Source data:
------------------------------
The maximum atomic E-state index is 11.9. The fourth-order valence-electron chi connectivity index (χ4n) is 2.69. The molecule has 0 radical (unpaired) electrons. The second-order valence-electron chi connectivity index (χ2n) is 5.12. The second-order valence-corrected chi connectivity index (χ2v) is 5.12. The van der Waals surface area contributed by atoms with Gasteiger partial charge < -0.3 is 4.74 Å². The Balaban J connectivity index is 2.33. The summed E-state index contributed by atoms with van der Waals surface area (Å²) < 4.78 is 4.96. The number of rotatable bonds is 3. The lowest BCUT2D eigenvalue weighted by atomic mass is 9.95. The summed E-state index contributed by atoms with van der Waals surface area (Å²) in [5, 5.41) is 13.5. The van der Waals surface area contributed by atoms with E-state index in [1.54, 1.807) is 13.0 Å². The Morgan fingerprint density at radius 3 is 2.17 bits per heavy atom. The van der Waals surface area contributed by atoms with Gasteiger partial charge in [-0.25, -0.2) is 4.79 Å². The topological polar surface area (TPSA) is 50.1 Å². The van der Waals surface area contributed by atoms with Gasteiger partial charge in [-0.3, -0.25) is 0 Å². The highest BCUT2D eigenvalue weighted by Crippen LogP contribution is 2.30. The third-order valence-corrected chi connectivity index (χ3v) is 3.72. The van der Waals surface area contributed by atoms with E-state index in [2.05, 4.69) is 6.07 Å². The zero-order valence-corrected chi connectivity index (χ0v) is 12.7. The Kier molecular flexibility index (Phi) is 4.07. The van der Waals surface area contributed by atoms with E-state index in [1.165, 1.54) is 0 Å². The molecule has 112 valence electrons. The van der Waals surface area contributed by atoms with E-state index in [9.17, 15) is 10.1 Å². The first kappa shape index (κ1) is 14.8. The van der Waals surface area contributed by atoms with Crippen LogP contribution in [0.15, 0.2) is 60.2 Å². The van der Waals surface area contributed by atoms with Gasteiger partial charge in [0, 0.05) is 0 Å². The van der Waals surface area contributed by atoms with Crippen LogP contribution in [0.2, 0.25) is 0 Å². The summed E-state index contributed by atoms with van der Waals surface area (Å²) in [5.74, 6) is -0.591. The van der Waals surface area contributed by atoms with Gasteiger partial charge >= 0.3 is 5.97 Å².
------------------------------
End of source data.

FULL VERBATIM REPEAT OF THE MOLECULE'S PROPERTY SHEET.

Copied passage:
The maximum atomic E-state index is 11.9. The fourth-order valence-electron chi connectivity index (χ4n) is 2.69. The molecule has 0 radical (unpaired) electrons. The second-order valence-electron chi connectivity index (χ2n) is 5.12. The second-order valence-corrected chi connectivity index (χ2v) is 5.12. The van der Waals surface area contributed by atoms with Gasteiger partial charge < -0.3 is 4.74 Å². The Balaban J connectivity index is 2.33. The summed E-state index contributed by atoms with van der Waals surface area (Å²) < 4.78 is 4.96. The number of rotatable bonds is 3. The lowest BCUT2D eigenvalue weighted by atomic mass is 9.95. The summed E-state index contributed by atoms with van der Waals surface area (Å²) in [5, 5.41) is 13.5. The van der Waals surface area contributed by atoms with E-state index in [1.54, 1.807) is 13.0 Å². The Morgan fingerprint density at radius 3 is 2.17 bits per heavy atom. The van der Waals surface area contributed by atoms with Gasteiger partial charge in [-0.25, -0.2) is 4.79 Å². The topological polar surface area (TPSA) is 50.1 Å². The van der Waals surface area contributed by atoms with Gasteiger partial charge in [-0.3, -0.25) is 0 Å². The highest BCUT2D eigenvalue weighted by Crippen LogP contribution is 2.30. The third-order valence-corrected chi connectivity index (χ3v) is 3.72. The van der Waals surface area contributed by atoms with E-state index in [2.05, 4.69) is 6.07 Å². The zero-order valence-corrected chi connectivity index (χ0v) is 12.7. The Kier molecular flexibility index (Phi) is 4.07. The van der Waals surface area contributed by atoms with E-state index in [1.165, 1.54) is 0 Å². The molecule has 112 valence electrons. The van der Waals surface area contributed by atoms with E-state index in [9.17, 15) is 10.1 Å². The first kappa shape index (κ1) is 14.8. The van der Waals surface area contributed by atoms with Crippen LogP contribution in [0.15, 0.2) is 60.2 Å². The van der Waals surface area contributed by atoms with Gasteiger partial charge in [0, 0.05) is 0 Å². The van der Waals surface area contributed by atoms with Crippen LogP contribution in [0.2, 0.25) is 0 Å². The summed E-state index contributed by atoms with van der Waals surface area (Å²) in [5.74, 6) is -0.591. The van der Waals surface area contributed by atoms with Gasteiger partial charge >= 0.3 is 5.97 Å².